Metrology for the photonics industry - optical fibres, waveguides and applications

Short Name: PhotInd, Project Number: 14IND13
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Blue lights shooting downwards

New methodology for advanced photonic components

By 2025 the global market for photonic products is expected to be around €854 BN and in 2017 Europe’s global market share was 15.5%, making it the second-biggest supplier of photonics worldwide.


However, many modern photonic systems use components with novel dimensional and optical properties which manufacturers could not reliably measure using current techniques. New metrology was therefore required to promote this technology further and maintain European competitiveness in this field.


Data centres are constrained by data transmission capacity to outside networks. Replacing metal wire-based interconnects with optical printed circuit boards (OPCBs) would reduce energy consumption whilst increasing bandwidths but the effect of the operational environment on OPCBs was not fully understood. THz interconnects, utilising the electromagnetic spectrum between radio waves and infrared light, could enable faster data connections, but many parameters required for their characterisation could not be adequately measured with existing methodology. The path that light travels through an optical cable, its ‘modal’ distribution, can minimise signal loss, increase bandwidth and help locate faults. Encircled Flux (EF) is a measurement parameter for determining modal distribution but is not suitable for all fibre types and improved methods such as Encircled Angular Flux (EAF) lacked SI traceability.


This project delivered new methodology and instrumentation to address the innovation challenges facing the photonics industry


  • A novel primary standard radiometer was developed for absolute optical radiation power measurements. Based on carbon nanotubes held at cryogenic temperatures it has both an improved uncertainty and one-step traceability to the SI.
  • An interferometer for broadband spectroscopy at THz frequencies was designed and built and a thorough characterization of THz emitters performed.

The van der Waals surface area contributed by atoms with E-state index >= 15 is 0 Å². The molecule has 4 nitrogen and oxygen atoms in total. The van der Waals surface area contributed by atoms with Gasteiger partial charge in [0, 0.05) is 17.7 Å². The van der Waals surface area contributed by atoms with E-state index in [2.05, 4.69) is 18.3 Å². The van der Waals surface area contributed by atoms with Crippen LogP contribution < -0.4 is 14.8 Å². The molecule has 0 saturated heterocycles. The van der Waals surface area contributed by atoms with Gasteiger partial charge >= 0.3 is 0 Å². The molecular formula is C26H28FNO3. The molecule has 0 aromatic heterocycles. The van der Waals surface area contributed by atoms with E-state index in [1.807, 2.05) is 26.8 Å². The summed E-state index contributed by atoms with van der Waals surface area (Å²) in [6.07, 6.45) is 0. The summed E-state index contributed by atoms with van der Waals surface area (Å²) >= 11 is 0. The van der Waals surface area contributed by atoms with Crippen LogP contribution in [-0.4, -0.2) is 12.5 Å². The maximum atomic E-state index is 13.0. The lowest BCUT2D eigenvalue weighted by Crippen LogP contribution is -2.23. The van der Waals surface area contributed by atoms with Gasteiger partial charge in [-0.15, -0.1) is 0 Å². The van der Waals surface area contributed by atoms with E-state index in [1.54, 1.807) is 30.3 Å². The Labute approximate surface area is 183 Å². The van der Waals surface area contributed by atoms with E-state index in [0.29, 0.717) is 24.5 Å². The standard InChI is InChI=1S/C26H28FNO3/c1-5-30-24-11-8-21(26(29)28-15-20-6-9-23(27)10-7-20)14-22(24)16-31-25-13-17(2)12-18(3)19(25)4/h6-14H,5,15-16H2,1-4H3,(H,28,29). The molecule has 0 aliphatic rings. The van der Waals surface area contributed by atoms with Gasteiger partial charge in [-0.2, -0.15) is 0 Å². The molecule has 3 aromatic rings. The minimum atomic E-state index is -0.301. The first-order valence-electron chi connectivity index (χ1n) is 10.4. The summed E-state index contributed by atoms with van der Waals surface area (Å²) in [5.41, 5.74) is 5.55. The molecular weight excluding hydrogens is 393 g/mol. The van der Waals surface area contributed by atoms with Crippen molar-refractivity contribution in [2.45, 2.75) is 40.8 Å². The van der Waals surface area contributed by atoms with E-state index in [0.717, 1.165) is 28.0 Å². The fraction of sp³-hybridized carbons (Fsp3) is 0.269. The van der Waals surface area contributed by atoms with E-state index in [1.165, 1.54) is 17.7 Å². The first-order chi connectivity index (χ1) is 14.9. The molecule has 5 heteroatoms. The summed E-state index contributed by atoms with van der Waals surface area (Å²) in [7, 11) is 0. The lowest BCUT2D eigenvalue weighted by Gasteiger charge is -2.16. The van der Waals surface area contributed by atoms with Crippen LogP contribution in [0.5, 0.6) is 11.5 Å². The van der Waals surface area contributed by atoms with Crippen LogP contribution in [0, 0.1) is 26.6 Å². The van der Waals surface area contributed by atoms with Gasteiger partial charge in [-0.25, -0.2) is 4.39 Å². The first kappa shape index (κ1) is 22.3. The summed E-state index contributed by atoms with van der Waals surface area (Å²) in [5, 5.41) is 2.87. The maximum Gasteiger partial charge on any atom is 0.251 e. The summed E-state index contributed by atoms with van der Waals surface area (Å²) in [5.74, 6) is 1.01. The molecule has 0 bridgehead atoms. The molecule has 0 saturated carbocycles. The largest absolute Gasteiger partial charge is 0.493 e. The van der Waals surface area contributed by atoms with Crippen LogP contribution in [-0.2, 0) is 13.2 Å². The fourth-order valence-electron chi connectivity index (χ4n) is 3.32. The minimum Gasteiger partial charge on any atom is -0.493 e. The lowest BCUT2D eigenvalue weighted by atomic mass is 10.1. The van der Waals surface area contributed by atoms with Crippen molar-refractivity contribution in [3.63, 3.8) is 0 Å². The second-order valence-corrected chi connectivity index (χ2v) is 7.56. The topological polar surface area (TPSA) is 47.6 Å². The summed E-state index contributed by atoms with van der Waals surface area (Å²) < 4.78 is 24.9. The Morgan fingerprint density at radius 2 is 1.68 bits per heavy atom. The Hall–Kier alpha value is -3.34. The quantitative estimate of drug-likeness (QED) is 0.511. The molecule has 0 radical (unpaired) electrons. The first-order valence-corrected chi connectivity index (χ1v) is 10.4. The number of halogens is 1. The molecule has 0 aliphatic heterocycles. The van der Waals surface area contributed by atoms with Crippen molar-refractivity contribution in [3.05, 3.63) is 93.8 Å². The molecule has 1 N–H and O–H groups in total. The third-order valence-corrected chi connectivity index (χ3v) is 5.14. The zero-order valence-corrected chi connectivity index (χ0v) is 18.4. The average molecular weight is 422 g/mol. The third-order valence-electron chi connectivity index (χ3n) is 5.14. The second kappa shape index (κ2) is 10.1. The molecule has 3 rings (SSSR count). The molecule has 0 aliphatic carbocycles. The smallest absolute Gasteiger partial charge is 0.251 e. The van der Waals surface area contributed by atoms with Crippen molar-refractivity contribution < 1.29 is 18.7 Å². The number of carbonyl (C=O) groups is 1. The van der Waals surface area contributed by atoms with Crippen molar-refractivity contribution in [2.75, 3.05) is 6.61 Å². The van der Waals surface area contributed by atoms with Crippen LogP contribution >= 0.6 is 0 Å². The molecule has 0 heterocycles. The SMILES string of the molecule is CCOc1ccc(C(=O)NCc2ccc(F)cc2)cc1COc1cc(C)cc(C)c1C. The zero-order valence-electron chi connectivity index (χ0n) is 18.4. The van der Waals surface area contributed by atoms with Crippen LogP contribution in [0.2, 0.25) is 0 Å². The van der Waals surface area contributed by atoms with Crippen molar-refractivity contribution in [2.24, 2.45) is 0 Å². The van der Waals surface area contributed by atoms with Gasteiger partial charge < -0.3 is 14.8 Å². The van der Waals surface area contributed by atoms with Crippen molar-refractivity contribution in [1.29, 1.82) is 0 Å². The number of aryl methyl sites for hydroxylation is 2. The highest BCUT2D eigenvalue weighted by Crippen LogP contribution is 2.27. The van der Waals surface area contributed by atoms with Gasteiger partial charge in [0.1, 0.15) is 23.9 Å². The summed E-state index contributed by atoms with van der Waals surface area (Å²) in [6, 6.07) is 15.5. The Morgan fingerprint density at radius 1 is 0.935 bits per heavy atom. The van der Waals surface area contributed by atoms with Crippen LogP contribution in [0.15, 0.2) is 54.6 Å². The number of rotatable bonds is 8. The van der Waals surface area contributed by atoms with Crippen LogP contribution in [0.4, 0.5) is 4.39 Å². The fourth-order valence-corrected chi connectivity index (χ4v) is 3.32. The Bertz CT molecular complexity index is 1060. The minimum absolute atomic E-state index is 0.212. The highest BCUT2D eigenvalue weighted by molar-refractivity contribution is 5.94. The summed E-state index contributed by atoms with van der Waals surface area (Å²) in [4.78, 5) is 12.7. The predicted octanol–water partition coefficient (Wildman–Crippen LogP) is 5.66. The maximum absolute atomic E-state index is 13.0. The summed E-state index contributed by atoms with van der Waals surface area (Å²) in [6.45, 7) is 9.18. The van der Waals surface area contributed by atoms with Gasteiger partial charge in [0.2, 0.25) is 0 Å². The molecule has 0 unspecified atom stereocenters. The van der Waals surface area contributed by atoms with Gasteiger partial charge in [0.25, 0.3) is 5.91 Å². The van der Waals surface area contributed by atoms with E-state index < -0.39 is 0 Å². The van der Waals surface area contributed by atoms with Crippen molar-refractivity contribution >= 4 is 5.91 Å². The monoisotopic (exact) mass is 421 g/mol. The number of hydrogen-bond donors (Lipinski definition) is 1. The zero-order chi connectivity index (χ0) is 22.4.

• Innovative devices were developed for silicon photonics, with compact footprint and enhanced performance.
  • New calibration techniques and performance enhancement strategies for fibre sensors were developed, providing improved uncertainty, enhanced resolution and sensitivity.
  • Metrology that was not available at the start of the project was developed for OPCBs, including a characterised measurement system incorporating methods to monitor board performance under a range of controlled environmental conditions.
  • A fully traceable EAF measuring system for the calibration of multimode systems was developed and six new calibration services were established.


Project results were incorporated into a best practice guide detailing procedures for high power fibre optics and into the analysis software JCMsuite including computational methods to determine the optical properties of nano and micro devices. The techniques for characterising EAF measurement instruments have already seen commercial uptake into advanced instrumentation. The work performed will support the manufacturing of completely new products, improve the competitiveness of the photonics industry and help maintain Europe’s position on the global stage.


EMPIR project 19SIP05 TTPWC builds on this work.


Project website
Other Participants
Arden Photonics Ltd (United Kingdom)
Fraunhofer-Gesellschaft zur Foerderung der angewandten Forschung e.V. (Germany)
Itä-Suomen yliopisto (Finland)
JCMwave GmbH (Germany)
Menlo Systems GmbH (Germany)
nLIGHT Oy (Finland)
Oplatek Group Oy (Finland)
Seagate Systems UK Limited (United Kingdom)
Tartu Ulikool (Estonia)
Toptica Photonics AG (Germany)
Westfaelische Wilhelms-Universitaet Muenster (Germany)